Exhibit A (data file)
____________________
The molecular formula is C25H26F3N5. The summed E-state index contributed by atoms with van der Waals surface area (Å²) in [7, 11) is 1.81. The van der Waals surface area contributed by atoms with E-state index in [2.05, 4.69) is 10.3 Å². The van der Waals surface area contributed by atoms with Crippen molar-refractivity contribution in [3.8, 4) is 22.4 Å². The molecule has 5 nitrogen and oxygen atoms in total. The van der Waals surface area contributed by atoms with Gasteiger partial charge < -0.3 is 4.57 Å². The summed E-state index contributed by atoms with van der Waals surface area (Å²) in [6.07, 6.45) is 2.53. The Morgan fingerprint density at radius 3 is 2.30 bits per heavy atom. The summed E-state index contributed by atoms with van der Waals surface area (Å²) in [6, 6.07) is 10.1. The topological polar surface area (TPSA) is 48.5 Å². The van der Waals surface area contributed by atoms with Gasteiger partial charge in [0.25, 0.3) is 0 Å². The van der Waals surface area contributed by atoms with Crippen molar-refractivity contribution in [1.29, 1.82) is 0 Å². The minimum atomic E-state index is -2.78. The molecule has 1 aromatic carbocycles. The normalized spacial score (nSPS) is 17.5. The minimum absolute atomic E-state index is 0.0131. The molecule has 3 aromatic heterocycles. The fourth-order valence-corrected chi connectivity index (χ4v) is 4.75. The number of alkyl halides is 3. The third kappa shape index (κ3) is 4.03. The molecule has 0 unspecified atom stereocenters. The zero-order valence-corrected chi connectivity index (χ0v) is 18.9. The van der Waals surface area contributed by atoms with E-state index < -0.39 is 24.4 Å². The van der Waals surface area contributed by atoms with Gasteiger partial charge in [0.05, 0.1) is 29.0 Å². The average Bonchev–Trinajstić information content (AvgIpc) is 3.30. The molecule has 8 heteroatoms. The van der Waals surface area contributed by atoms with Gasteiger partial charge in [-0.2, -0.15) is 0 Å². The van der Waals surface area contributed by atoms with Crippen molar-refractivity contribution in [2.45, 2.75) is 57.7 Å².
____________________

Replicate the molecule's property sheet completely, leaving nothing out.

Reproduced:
The molecular formula is C25H26F3N5. The summed E-state index contributed by atoms with van der Waals surface area (Å²) in [7, 11) is 1.81. The van der Waals surface area contributed by atoms with E-state index in [2.05, 4.69) is 10.3 Å². The van der Waals surface area contributed by atoms with Crippen molar-refractivity contribution in [3.8, 4) is 22.4 Å². The molecule has 5 nitrogen and oxygen atoms in total. The van der Waals surface area contributed by atoms with Gasteiger partial charge < -0.3 is 4.57 Å². The summed E-state index contributed by atoms with van der Waals surface area (Å²) in [6.07, 6.45) is 2.53. The Morgan fingerprint density at radius 3 is 2.30 bits per heavy atom. The summed E-state index contributed by atoms with van der Waals surface area (Å²) in [6, 6.07) is 10.1. The topological polar surface area (TPSA) is 48.5 Å². The van der Waals surface area contributed by atoms with Gasteiger partial charge in [0.25, 0.3) is 0 Å². The van der Waals surface area contributed by atoms with Crippen molar-refractivity contribution in [1.29, 1.82) is 0 Å². The minimum atomic E-state index is -2.78. The molecule has 1 aromatic carbocycles. The normalized spacial score (nSPS) is 17.5. The minimum absolute atomic E-state index is 0.0131. The molecule has 3 aromatic heterocycles. The fourth-order valence-corrected chi connectivity index (χ4v) is 4.75. The number of alkyl halides is 3. The third kappa shape index (κ3) is 4.03. The molecule has 0 unspecified atom stereocenters. The zero-order valence-corrected chi connectivity index (χ0v) is 18.9. The van der Waals surface area contributed by atoms with E-state index < -0.39 is 24.4 Å². The van der Waals surface area contributed by atoms with Gasteiger partial charge in [0.05, 0.1) is 29.0 Å². The average Bonchev–Trinajstić information content (AvgIpc) is 3.30. The molecule has 8 heteroatoms. The van der Waals surface area contributed by atoms with Gasteiger partial charge in [-0.2, -0.15) is 0 Å². The van der Waals surface area contributed by atoms with Crippen molar-refractivity contribution in [2.45, 2.75) is 57.7 Å².